Henri Cartier-Bresson, one of the 20th Century's most important photographers, has died just weeks before he would have celebrated his 96th birthday.
Cartier-Bresson was regarded as a pioneering photojournalist
Friends said the photographer, who became known for his ground-breaking street photography, died in the town of Cereste, south-east France.
He was buried in a private ceremony in the town, reports said.
The publicity-shy photographer was a founding member of the Magnum picture agency in 1947.
Regarded as one of the pioneers of photojournalism, his pictures now hang in art galleries around the world.
Friend and fellow photographer Lord Snowdon paid tribute to him on Wednesday.
"He was brilliant, I will miss him very much," he told BBC News 24.
"I don't think he'd like his work to be called art, he would like to be remembered as an anonymous figure. His books record moments that can't be captured again."
French President Jacques Chirac said his death was a major loss to his country.
"With him, France loses a genius photographer, a true
master, and one of the most gifted artists of his
generation and most respected in the world," he said.
Born in 1908 in Chanteloup, near Paris, Cartier-Bresson initially studied art before taking to photography in the 1930s.
His photography for Magnum was world-renowned
He helped transform what had been regarded as little more than a gentlemanly hobby into a bona fide profession.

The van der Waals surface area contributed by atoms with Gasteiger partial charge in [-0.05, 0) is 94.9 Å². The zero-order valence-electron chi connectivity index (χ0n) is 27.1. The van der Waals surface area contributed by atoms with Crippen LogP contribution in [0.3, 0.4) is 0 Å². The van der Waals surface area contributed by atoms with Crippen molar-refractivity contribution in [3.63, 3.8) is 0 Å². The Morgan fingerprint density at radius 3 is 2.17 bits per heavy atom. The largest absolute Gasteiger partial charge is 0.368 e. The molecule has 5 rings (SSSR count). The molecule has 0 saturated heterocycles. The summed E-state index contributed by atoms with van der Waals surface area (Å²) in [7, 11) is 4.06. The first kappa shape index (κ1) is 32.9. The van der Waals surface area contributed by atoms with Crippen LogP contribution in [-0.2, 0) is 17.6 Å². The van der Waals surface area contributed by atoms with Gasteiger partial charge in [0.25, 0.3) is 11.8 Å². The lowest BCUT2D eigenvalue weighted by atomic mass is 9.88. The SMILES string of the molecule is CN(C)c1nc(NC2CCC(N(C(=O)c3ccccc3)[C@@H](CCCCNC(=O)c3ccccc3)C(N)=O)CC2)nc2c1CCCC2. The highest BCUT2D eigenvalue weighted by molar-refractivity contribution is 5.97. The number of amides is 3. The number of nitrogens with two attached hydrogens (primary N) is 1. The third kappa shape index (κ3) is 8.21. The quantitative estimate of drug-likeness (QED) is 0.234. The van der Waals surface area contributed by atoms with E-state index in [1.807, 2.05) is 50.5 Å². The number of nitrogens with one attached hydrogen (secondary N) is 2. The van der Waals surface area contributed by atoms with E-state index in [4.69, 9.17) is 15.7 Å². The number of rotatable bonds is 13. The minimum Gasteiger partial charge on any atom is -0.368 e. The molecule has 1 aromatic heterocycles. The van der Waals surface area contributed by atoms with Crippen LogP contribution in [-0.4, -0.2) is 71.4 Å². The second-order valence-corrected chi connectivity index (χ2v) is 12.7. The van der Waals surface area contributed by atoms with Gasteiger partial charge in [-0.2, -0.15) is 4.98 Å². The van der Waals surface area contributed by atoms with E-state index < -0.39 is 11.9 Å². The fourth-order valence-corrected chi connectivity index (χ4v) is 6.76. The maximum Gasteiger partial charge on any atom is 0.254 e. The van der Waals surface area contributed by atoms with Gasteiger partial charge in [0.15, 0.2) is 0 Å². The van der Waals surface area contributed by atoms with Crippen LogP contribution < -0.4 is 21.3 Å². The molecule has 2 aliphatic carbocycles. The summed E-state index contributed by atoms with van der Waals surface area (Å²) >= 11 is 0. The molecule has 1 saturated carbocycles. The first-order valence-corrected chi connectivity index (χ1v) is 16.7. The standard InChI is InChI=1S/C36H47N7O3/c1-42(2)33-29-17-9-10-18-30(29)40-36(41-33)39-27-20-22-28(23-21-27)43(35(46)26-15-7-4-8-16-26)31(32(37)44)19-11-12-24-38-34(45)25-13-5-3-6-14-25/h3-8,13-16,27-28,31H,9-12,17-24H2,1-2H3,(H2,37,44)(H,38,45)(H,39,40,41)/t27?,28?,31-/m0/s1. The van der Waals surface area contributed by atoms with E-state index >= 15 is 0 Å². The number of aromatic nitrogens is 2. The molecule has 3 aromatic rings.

He also coined the phrase "decisive moment" in photography, referring to the split second of timing that helped transform a picture into an iconic image.
He called it "the simultaneous recognition, in a fraction of a second, of the significance of an event as well as the precise organisation of forms which give that event its proper expression".
He was a student of Surrealist art before becoming interested in photography. In 1931 he moved to Africa, where he lived as a hunter for a year.
On his return to Paris he revolutionised street photography with his images taken with the Leica rangefinder, the first 35mm camera.
He worked across Europe, but in 1940 was imprisoned by the Germans after the occupation of France. He escaped three years later and witnessed the liberation of Paris.
In 1947 he set up the Magnum agency with two other ground-breaking photojournalists, Robert Capa and David Seymour.
The agency forged a name for hard-hitting news photography. Cartier-Bresson spent almost 20 years there, covering Mao Zedong's victory in China and the death in India of nationalist movement leader Mahatma Gandhi.
Celebrities who sat for him included artist Henri Matisse, singer Edith Piaf and the Duke and Duchess of Windsor.